The Cryosphere, 11, 1111–1130,Short summary
The paper describes the processing of kinematic GNSS data observed over nine seasons in East Antarctica. The obtained surface elevation profiles are used to validate several data sets of satellite altimetry. Thus, we find a clear recommendation that processing versions provide the highest accuracy and precision. The profiles are used to derive a new set of ICESat laser campaign biases and finally, to evaluate several DEMs.
Christopher N. Williams, Stephen L. Cornford, Thomas M. Jordan, Julian A. Dowdeswell, Martin J. Siegert, Christopher D. Clark, Darrel A. Swift, Andrew Sole, Ian Fenty, and Jonathan L. Bamber
The Cryosphere, 11, 363–380,Short summary
Knowledge of ice sheet bed topography and surrounding sea floor bathymetry is integral to the understanding of ice sheet processes. Existing elevation data products for Greenland underestimate fjord bathymetry due to sparse data availability. We present a new method to create physically based synthetic fjord bathymetry to fill these gaps, greatly improving on previously available datasets. This will assist in future elevation product development until further observations become available.
Michiel R. van den Broeke, Ellyn M. Enderlin, Ian M. Howat, Peter Kuipers Munneke, Brice P. Y. Noël, Willem Jan van de Berg, Erik van Meijgaard, and Bert Wouters
The Cryosphere, 10, 1933–1946,Short summary
We present recent (1958–2015) mass balance time series for the Greenland ice sheet. We show that recent mass loss is caused by a combination of increased surface meltwater runoff and solid ice discharge. Most meltwater above 2000 m a.s.l. refreezes in the cold firn and does not leave the ice sheet, but this goes at the expense of firn heating and densifying. In spite of a temporary rebound in 2013, it appears that the ice sheet remains in a state of persistent mass loss.
T. M. Jordan, J. L. Bamber, C. N. Williams, J. D. Paden, M. J. Siegert, P. Huybrechts, O. Gagliardini, and F. Gillet-Chaulet
The Cryosphere, 10, 1547–1570,Short summary
Ice penetrating radar enables determination of the basal properties of ice sheets. Existing algorithms assume stationarity in the attenuation rate, which is not justifiable at an ice sheet scale. We introduce the first ice-sheet-wide algorithm for radar attenuation that incorporates spatial variability, using the temperature field from a numerical model as an initial guess. The study is a step toward ice-sheet-wide data products for basal properties and evaluation of model temperature fields.
André Düsterhus, Alessio Rovere, Anders E. Carlson, Benjamin P. Horton, Volker Klemann, Lev Tarasov, Natasha L. M. Barlow, Tom Bradwell, Jorie Clark, Andrea Dutton, W. Roland Gehrels, Fiona D. Hibbert, Marc P. Hijma, Nicole Khan, Robert E. Kopp, Dorit Sivan, and Torbjörn E. Törnqvist
Clim. Past, 12, 911–921,Short summary
This review/position paper addresses problems in creating new interdisciplinary databases for palaeo-climatological sea-level and ice-sheet data and gives an overview on new advances to tackle them. The focus therein is to define and explain strategies and highlight their importance to allow further progress in these fields. It also offers important insights into the general problem of designing competitive databases which are also applicable to other communities within the palaeo-environment.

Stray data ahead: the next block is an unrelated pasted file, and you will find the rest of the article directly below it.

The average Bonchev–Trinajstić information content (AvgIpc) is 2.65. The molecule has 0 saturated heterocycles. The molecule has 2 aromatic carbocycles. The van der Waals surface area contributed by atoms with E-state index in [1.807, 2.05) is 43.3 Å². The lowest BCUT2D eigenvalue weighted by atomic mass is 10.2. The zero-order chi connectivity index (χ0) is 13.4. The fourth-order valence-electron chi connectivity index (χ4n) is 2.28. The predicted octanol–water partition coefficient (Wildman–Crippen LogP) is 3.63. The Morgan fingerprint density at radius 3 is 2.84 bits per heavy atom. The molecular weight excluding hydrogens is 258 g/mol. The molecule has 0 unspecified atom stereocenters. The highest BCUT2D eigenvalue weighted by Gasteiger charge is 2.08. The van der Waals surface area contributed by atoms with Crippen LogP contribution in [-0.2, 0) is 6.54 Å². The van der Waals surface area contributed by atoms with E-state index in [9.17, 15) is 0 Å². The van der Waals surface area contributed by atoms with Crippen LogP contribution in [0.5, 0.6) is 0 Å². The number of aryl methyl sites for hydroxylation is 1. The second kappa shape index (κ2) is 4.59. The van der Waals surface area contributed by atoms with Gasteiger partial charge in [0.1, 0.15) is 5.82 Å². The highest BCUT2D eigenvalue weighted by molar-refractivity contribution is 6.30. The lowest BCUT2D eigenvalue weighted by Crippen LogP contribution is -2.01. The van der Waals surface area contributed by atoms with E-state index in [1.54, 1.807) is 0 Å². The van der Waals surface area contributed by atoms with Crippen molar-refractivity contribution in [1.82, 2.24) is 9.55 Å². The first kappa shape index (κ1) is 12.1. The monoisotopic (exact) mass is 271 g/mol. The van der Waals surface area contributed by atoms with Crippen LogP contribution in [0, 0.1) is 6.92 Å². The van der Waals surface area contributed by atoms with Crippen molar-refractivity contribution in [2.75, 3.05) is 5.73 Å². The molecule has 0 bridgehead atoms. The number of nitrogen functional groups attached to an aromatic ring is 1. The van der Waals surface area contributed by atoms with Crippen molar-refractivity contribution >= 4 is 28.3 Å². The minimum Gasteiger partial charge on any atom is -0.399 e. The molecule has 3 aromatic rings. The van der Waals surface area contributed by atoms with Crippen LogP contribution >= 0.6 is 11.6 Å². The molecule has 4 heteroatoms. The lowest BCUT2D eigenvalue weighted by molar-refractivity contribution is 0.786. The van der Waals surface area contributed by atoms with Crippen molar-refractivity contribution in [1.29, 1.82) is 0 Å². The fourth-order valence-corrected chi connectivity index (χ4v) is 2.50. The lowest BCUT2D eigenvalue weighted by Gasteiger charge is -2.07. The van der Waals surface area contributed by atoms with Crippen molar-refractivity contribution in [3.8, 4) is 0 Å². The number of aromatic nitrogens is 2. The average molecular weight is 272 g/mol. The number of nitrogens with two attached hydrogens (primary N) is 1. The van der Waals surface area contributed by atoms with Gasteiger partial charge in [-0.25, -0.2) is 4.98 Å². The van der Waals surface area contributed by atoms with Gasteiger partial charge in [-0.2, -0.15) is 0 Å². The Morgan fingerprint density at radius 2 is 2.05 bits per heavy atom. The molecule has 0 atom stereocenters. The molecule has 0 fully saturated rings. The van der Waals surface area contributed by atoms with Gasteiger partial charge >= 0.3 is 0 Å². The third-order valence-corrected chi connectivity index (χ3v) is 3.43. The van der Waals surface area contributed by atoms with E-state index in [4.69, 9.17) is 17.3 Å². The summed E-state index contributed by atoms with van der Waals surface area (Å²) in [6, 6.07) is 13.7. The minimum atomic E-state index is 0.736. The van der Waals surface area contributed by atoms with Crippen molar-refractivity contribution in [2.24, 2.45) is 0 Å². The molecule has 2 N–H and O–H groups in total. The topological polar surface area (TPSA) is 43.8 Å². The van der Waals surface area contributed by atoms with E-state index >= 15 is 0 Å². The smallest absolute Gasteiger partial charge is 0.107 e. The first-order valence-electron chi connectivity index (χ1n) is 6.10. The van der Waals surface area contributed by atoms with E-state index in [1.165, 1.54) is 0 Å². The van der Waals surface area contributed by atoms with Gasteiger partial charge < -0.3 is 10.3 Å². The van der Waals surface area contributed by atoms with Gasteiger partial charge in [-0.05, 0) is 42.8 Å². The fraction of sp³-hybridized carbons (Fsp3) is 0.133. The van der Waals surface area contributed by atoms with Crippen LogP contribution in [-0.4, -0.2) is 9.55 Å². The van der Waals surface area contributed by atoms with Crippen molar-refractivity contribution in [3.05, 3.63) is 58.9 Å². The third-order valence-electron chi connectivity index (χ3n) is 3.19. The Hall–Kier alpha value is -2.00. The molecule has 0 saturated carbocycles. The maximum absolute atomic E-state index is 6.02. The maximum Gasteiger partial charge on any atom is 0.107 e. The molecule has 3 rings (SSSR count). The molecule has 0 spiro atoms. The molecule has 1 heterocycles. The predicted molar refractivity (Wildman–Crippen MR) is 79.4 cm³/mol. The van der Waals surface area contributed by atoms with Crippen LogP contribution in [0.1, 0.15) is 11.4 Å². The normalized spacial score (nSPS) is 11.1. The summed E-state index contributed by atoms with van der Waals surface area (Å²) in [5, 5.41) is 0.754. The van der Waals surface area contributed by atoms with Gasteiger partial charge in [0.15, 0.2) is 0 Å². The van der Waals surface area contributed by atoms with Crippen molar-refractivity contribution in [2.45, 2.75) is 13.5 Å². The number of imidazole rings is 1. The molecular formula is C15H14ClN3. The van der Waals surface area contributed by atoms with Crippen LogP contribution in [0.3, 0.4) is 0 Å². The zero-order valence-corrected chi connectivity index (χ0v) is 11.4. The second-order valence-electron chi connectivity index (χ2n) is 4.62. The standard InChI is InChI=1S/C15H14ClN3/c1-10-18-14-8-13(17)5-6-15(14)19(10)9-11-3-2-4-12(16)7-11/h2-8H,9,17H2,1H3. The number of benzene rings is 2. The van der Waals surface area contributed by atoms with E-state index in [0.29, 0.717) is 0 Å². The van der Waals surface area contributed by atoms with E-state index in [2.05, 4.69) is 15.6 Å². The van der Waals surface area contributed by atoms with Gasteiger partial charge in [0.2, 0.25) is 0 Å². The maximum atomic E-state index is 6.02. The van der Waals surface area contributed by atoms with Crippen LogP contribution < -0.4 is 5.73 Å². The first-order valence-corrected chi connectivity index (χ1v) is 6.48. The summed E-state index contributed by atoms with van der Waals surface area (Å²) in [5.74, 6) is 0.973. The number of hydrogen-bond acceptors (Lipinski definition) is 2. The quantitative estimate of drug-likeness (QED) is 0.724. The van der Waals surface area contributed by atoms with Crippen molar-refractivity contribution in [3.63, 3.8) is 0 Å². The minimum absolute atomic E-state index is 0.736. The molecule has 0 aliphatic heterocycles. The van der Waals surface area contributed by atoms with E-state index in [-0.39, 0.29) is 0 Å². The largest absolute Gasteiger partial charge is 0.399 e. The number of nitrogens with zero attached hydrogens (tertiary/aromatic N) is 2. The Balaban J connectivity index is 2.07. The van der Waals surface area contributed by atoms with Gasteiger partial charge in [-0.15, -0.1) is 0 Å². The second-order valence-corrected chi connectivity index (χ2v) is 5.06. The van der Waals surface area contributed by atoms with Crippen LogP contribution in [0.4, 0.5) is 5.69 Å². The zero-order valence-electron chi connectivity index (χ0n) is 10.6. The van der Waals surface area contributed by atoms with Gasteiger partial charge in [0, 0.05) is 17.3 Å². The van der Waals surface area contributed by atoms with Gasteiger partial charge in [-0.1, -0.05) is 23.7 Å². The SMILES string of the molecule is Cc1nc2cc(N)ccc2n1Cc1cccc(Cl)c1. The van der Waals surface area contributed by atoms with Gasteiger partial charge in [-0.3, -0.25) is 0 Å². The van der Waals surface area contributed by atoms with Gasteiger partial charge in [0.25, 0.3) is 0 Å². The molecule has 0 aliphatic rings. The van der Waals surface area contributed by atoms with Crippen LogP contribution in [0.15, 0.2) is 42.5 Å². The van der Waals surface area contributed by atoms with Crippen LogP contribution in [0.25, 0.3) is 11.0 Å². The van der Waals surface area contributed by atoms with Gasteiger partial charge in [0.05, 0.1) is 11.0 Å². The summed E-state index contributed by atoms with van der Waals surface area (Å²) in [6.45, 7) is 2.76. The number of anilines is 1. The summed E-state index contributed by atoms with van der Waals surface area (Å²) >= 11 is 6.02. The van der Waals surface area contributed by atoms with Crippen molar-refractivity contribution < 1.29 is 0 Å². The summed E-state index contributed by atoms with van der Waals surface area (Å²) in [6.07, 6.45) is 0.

Ioana S. Muresan, Shfaqat A. Khan, Andy Aschwanden, Constantine Khroulev, Tonie Van Dam, Jonathan Bamber, Michiel R. van den Broeke, Bert Wouters, Peter Kuipers Munneke, and Kurt H. Kjær
The Cryosphere, 10, 597–611,Short summary
We use a regional 3-D outlet glacier model to simulate the behaviour of Jakobshavn Isbræ (JI) during 1990–2014. The model simulates two major accelerations in 1998 and 2003 that are consistent with observations. We find that most of the JI retreat during the simulated period is driven by the ocean parametrization used, and the glacier's subsequent response, which is largely governed by bed geometry. The study shows progress in modelling the temporal variability of the flow at JI.
N. Schoen, A. Zammit-Mangion, J. C. Rougier, T. Flament, F. Rémy, S. Luthcke, and J. L. Bamber
The Cryosphere, 9, 805–819,Short summary
This paper provides a proof of concept approach for combining multiple observations and inferences to provide rigorous, error-bounded estimates of mass trends and surface processes for the Antarctic ice sheet. Here we apply the method to West Antarctica, using a time-invariant solution by way of proof of concept. Subsequent work will utilise a time evolving approach to the whole ice sheet.
R. T. W. L. Hurkmans, J. L. Bamber, C. H. Davis, I. R. Joughin, K. S. Khvorostovsky, B. S. Smith, and N. Schoen
The Cryosphere, 8, 1725–1740,
T. Howard, A. K. Pardaens, J. L. Bamber, J. Ridley, G. Spada, R. T. W. L. Hurkmans, J. A. Lowe, and D. Vaughan
Ocean Sci., 10, 473–483,
T. Howard, J. Ridley, A. K. Pardaens, R. T. W. L. Hurkmans, A. J. Payne, R. H. Giesen, J. A. Lowe, J. L. Bamber, T. L. Edwards, and J. Oerlemans
Ocean Sci., 10, 485–500,
I. Sasgen, H. Konrad, E. R. Ivins, M. R. Van den Broeke, J. L. Bamber, Z. Martinec, and V. Klemann
The Cryosphere, 7, 1499–1512,
I. Joughin, S. B. Das, G. E. Flowers, M. D. Behn, R. B. Alley, M. A. King, B. E. Smith, J. L. Bamber, M. R. van den Broeke, and J. H. van Angelen
The Cryosphere, 7, 1185–1192,
M. Tedesco, X. Fettweis, T. Mote, J. Wahr, P. Alexander, J. E. Box, and B. Wouters
The Cryosphere, 7, 615–630,
C. L. Vernon, J. L. Bamber, J. E. Box, M. R. van den Broeke, X. Fettweis, E. Hanna, and P. Huybrechts
The Cryosphere, 7, 599–614,